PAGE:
Post-operative wound complications following emergency and elective abdominal surgeries

B. D. Dhaigude, Shilpi Shree, Priti Shah, Merry Francis, Keyur Patel, Vipul Metta


Background: The post-operative wound complications can be defined as any negative outcome as perceived either by the surgeon or by the patient. Objectives were to study the early and late post-operative wound complication of patients undergoing emergency and elective abdominal surgery, to find out and compare the incidence of post-operative wound complications following emergency and elective abdominal surgery and to find out and compare the factors associated with wound complications following elective and emergency abdominal surgery.

Methods: The study was conducted at Dr. D. Y. Patil Medical College and Hospital, DPU University, for a period of 2 years (from July 2015-September 2017) and is a prospective type of study using 100 cases (Group A: Elective and Group B: Emergency abdominal surgeries –50 each). The study was approved by the Institute’s Ethics Committee.

Results: 100 patients were operated in our study. The type of collection from surgical site was seropurulent in 4 (8%) patients and purulent in 1 (2%) patient of Group A whereas it was seropurulent in 5 (10%) patients and purulent in 1 (2%) patient of Group B. The type of collection in Closed Suction Drain was Serous in 12 (24%) patients, Serosanguineous in 10 (20%) patients and Seropurulent in 1 (2%) patient of Group A whereas it was Serous in 13 (26%) patients, Serosanguineous in 10 (20%) patients and Seropurulent in 1 (2%) patient of Group B. The post-operative hospital stay for majority of the patients in Group A was ≤10 days (82%) while it was 11-14 days for Group B (54%).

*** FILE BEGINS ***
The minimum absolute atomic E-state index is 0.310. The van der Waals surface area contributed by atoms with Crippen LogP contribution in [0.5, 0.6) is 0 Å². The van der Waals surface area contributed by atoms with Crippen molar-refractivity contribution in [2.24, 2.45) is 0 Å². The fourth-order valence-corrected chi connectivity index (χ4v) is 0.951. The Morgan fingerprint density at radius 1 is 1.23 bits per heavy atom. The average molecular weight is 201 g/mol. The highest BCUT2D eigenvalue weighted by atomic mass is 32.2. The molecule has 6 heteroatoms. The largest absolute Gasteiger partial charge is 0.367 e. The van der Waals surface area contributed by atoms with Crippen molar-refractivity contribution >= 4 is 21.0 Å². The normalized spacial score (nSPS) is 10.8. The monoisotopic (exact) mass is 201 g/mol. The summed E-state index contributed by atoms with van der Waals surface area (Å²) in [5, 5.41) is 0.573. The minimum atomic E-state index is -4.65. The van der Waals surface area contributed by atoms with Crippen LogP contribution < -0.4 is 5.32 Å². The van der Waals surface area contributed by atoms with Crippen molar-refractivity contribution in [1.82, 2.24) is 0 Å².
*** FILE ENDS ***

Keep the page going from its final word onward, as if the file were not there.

Conclusions: Possible complications following elective surgery and those following urgent/emergency surgery, a debatable issue was the possibility of significant differences between them. The emergency laparotomies are also more common than elective laparotomies especially at peripheral centers. These findings suggest that wound complications do occur in elective abdominal surgeries. These can be reduced to a certain extent by careful case selection, improving Hb levels prior to surgery, using adequate prophylaxis and better surgical practices.


Elective abdominal surgery, Emergency abdominal surgery, Surgical practices, Wound complications

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